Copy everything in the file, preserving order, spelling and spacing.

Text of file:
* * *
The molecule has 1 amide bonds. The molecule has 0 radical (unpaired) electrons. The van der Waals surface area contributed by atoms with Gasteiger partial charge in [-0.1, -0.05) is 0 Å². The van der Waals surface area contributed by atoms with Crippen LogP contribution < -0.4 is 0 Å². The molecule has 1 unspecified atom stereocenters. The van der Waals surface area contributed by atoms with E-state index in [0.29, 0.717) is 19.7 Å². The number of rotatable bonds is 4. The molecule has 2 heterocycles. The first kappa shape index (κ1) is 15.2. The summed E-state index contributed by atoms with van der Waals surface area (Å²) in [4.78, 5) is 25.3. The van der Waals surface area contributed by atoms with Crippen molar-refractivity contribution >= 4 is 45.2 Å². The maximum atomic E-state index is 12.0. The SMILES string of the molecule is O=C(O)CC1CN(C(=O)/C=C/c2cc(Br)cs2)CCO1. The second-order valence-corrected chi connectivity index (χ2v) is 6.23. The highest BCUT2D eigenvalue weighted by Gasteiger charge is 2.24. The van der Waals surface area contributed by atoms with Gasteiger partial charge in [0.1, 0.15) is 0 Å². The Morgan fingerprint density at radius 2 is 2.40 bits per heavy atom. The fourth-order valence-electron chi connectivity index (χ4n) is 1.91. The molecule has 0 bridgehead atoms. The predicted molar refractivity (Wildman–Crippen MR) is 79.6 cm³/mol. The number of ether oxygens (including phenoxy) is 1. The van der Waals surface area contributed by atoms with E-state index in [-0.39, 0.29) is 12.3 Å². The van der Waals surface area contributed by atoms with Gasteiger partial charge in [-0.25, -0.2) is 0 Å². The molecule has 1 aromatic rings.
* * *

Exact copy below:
The molecule has 1 amide bonds. The molecule has 0 radical (unpaired) electrons. The van der Waals surface area contributed by atoms with Gasteiger partial charge in [-0.1, -0.05) is 0 Å². The van der Waals surface area contributed by atoms with Crippen LogP contribution < -0.4 is 0 Å². The molecule has 1 unspecified atom stereocenters. The van der Waals surface area contributed by atoms with E-state index in [0.29, 0.717) is 19.7 Å². The number of rotatable bonds is 4. The molecule has 2 heterocycles. The first kappa shape index (κ1) is 15.2. The summed E-state index contributed by atoms with van der Waals surface area (Å²) in [4.78, 5) is 25.3. The van der Waals surface area contributed by atoms with Crippen molar-refractivity contribution >= 4 is 45.2 Å². The maximum atomic E-state index is 12.0. The SMILES string of the molecule is O=C(O)CC1CN(C(=O)/C=C/c2cc(Br)cs2)CCO1. The second-order valence-corrected chi connectivity index (χ2v) is 6.23. The highest BCUT2D eigenvalue weighted by Gasteiger charge is 2.24. The van der Waals surface area contributed by atoms with Gasteiger partial charge in [0.1, 0.15) is 0 Å². The Morgan fingerprint density at radius 2 is 2.40 bits per heavy atom. The fourth-order valence-electron chi connectivity index (χ4n) is 1.91. The molecule has 0 bridgehead atoms. The predicted molar refractivity (Wildman–Crippen MR) is 79.6 cm³/mol. The number of ether oxygens (including phenoxy) is 1. The van der Waals surface area contributed by atoms with E-state index in [-0.39, 0.29) is 12.3 Å². The van der Waals surface area contributed by atoms with Gasteiger partial charge in [-0.25, -0.2) is 0 Å². The molecule has 1 aromatic rings.